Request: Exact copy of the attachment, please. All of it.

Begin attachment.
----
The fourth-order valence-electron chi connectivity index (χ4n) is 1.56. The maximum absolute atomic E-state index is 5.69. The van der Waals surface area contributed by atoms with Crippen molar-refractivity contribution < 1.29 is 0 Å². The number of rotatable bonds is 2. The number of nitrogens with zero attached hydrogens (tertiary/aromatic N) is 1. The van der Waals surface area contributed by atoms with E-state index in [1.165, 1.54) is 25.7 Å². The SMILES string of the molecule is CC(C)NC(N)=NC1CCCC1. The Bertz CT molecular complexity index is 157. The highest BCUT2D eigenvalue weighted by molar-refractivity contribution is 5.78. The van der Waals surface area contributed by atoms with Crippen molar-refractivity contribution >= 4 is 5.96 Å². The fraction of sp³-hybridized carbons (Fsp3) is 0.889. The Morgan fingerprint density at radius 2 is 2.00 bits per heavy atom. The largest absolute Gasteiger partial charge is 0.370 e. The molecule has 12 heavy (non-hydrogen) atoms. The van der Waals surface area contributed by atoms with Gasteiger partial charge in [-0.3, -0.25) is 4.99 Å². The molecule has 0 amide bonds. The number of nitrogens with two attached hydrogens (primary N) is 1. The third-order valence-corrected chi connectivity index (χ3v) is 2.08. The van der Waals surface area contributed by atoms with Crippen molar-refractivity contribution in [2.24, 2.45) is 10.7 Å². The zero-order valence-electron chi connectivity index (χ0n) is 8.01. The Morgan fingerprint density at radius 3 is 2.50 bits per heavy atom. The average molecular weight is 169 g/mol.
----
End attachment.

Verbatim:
The fourth-order valence-electron chi connectivity index (χ4n) is 1.56. The maximum absolute atomic E-state index is 5.69. The van der Waals surface area contributed by atoms with Crippen molar-refractivity contribution < 1.29 is 0 Å². The number of rotatable bonds is 2. The number of nitrogens with zero attached hydrogens (tertiary/aromatic N) is 1. The van der Waals surface area contributed by atoms with E-state index in [1.165, 1.54) is 25.7 Å². The SMILES string of the molecule is CC(C)NC(N)=NC1CCCC1. The Bertz CT molecular complexity index is 157. The highest BCUT2D eigenvalue weighted by molar-refractivity contribution is 5.78. The van der Waals surface area contributed by atoms with Crippen molar-refractivity contribution >= 4 is 5.96 Å². The fraction of sp³-hybridized carbons (Fsp3) is 0.889. The Morgan fingerprint density at radius 2 is 2.00 bits per heavy atom. The largest absolute Gasteiger partial charge is 0.370 e. The molecule has 12 heavy (non-hydrogen) atoms. The van der Waals surface area contributed by atoms with Gasteiger partial charge in [-0.3, -0.25) is 4.99 Å². The molecule has 0 amide bonds. The number of nitrogens with two attached hydrogens (primary N) is 1. The third-order valence-corrected chi connectivity index (χ3v) is 2.08. The van der Waals surface area contributed by atoms with Crippen molar-refractivity contribution in [2.24, 2.45) is 10.7 Å². The zero-order valence-electron chi connectivity index (χ0n) is 8.01. The Morgan fingerprint density at radius 3 is 2.50 bits per heavy atom. The average molecular weight is 169 g/mol.